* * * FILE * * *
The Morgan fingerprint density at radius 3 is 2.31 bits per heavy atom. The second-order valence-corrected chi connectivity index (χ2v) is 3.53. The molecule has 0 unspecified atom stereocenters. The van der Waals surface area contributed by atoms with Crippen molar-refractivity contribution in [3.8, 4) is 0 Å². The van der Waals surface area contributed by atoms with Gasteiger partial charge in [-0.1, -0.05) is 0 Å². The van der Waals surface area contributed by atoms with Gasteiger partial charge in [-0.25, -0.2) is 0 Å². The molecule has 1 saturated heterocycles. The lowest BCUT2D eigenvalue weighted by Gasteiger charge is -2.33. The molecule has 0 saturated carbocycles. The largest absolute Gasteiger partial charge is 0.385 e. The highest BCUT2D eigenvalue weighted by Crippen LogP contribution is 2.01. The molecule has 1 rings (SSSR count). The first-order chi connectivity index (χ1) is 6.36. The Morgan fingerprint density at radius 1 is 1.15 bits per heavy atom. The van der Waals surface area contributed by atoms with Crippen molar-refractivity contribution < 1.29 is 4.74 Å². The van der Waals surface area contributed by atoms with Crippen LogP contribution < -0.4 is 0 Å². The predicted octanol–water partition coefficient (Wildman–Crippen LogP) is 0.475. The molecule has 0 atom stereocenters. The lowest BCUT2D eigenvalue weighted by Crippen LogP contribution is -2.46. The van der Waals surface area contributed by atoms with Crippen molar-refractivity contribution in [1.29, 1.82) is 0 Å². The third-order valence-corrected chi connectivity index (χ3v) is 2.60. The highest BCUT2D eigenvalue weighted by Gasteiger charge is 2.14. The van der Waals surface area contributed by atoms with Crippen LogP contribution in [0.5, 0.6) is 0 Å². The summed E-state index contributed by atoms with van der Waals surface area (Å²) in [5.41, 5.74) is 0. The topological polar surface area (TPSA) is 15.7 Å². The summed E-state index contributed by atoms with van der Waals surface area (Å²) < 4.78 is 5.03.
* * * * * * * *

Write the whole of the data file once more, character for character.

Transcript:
The Morgan fingerprint density at radius 3 is 2.31 bits per heavy atom. The second-order valence-corrected chi connectivity index (χ2v) is 3.53. The molecule has 0 unspecified atom stereocenters. The van der Waals surface area contributed by atoms with Crippen molar-refractivity contribution in [3.8, 4) is 0 Å². The van der Waals surface area contributed by atoms with Gasteiger partial charge in [-0.1, -0.05) is 0 Å². The van der Waals surface area contributed by atoms with Gasteiger partial charge in [-0.25, -0.2) is 0 Å². The molecule has 1 saturated heterocycles. The lowest BCUT2D eigenvalue weighted by Gasteiger charge is -2.33. The molecule has 0 saturated carbocycles. The largest absolute Gasteiger partial charge is 0.385 e. The highest BCUT2D eigenvalue weighted by Crippen LogP contribution is 2.01. The molecule has 1 rings (SSSR count). The first-order chi connectivity index (χ1) is 6.36. The Morgan fingerprint density at radius 1 is 1.15 bits per heavy atom. The van der Waals surface area contributed by atoms with Crippen molar-refractivity contribution < 1.29 is 4.74 Å². The van der Waals surface area contributed by atoms with Crippen LogP contribution < -0.4 is 0 Å². The predicted octanol–water partition coefficient (Wildman–Crippen LogP) is 0.475. The molecule has 0 atom stereocenters. The lowest BCUT2D eigenvalue weighted by Crippen LogP contribution is -2.46. The van der Waals surface area contributed by atoms with Crippen molar-refractivity contribution in [1.29, 1.82) is 0 Å². The third-order valence-corrected chi connectivity index (χ3v) is 2.60. The highest BCUT2D eigenvalue weighted by Gasteiger charge is 2.14. The van der Waals surface area contributed by atoms with Crippen LogP contribution in [0.5, 0.6) is 0 Å². The summed E-state index contributed by atoms with van der Waals surface area (Å²) in [5.41, 5.74) is 0. The topological polar surface area (TPSA) is 15.7 Å². The summed E-state index contributed by atoms with van der Waals surface area (Å²) < 4.78 is 5.03.